In TikTok's own words, their app is the "leading destination for short-form mobile video." Their mission? "To inspire creativity and bring joy." Within their video's time limit of 60 seconds, a lot can happen. And a lot has happened, including the reshaping of the entire music industry. For artists and creators, the app has been a career changer, with even top record labels hiring from the platform.
For fans, the app has become a platform of music discovery and has helped to showcase not only new artists, but revive old ones. New songs, genres, and even tastes have emerged on a massive scale through TikTok. Speaking to nearly 1,000 TikTok users in a recent research effort, we now have a better understanding of just how music discovery works on the platform. If you're interested in how TikTok users are finding new music, what's important to them, and where they see the future of TikTok music going, keep reading.
Even in the digital age, finding new music isn't exactly easy. Platforms like Spotify upload 24,000 new songs every day. But perhaps TikTok offers an easier method. The first part of our study looks at the most popular platforms for music discovery across active TikTok users.
Spotify, which has 345 million users, was also the most popular platform for music discovery among even the TikTok users surveyed. Considering, however, that Spotify was specifically designed for music, it's impressive that TikTok came so close to this platform for music discovery. Sixty percent of TikTok users found new music through the app, while 66% said they found new music with Spotify. Three in 4 had even found a favorite song on TikTok, while 40% discovered a new genre entirely.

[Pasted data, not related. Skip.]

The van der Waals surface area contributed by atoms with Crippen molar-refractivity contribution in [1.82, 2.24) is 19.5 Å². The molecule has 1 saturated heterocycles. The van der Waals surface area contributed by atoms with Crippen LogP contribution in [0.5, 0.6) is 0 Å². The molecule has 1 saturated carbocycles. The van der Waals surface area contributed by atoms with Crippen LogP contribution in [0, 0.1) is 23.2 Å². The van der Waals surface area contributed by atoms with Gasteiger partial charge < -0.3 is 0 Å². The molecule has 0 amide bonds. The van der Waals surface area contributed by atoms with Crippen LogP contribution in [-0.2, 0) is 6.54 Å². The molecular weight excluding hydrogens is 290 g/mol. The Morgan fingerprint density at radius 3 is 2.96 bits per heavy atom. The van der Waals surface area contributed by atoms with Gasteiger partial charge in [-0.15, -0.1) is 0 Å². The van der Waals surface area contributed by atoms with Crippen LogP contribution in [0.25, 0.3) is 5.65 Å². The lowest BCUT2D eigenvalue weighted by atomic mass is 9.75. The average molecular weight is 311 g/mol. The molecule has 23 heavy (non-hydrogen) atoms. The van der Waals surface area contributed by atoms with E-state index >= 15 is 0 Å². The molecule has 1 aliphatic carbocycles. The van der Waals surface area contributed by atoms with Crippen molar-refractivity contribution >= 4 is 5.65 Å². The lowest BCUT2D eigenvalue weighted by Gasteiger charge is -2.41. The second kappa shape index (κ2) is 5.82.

Even more impressive is the fact that TikTok was a more popular music discovery platform than many other popular apps that were also invented for the explicit purpose of music. TikTok was significantly more popular for finding new music than Apple Music, Pandora, and SoundCloud. In an era of instant gratification, the "minute to win it" concept may be very effective in finding new listeners. A listener may have to spend three or more times as long listening to a new song on a platform like Pandora.
Within TikTok, there are multiple methods of finding new videos or, for our purposes, new music. We next asked respondents to share their top methods of music discovery on TikTok and to share which types of music they found themselves most often exposed to on the platform.
The very first page a user is taken to on TikTok is called the FYP, or the "For You Page."
Whatever the page, 70% agreed that the platform as a whole exposed them to new music, even if the user's intent perhaps skewed more toward comedy or dance. Most often, TikTokers were exposed to hip-hop (73.5%) and pop (58.2%). There was a serious drop-off with the next most popular genre –EDM, with just 23% of users being exposed to this music form.
The next piece of our study looks at a few specific trends with regards to TikTok and music. Are users satisfied with TikTok as a platform for discovery? Are they adding new songs they find to playlists? And what about the whole Fleetwood Mac phenomenon? The answers to these questions are listed below.
Finding new music on TikTok had lasting effects on the vast majority of users. When people found a new song they liked, 84% took the time to add the song to a specific playlist with the intention of returning to the music later. More than three-quarters were also in agreement that TikTok was a satisfactory platform for general discovery. Seventy percent even said there was a community around their favorite genre on TikTok. That said, certain songs were coming up too often on feeds, with 75% experiencing song fatigue on the platform.
One song that may have been particularly ripe for song fatigue was Fleetwood Mac's "Dreams." One viral video of a skateboarder singing along to this song has already been played 60 million times. This, and the many plays they inspired, was enough to propel the song to rank as a top ten album on Billboard more than a decade after it was originally released. Fleetwood Mac even recreated the video. And fans loved it: 74% percent of respondents loved that classic hits like "Dreams" were getting revitalized on TikTok.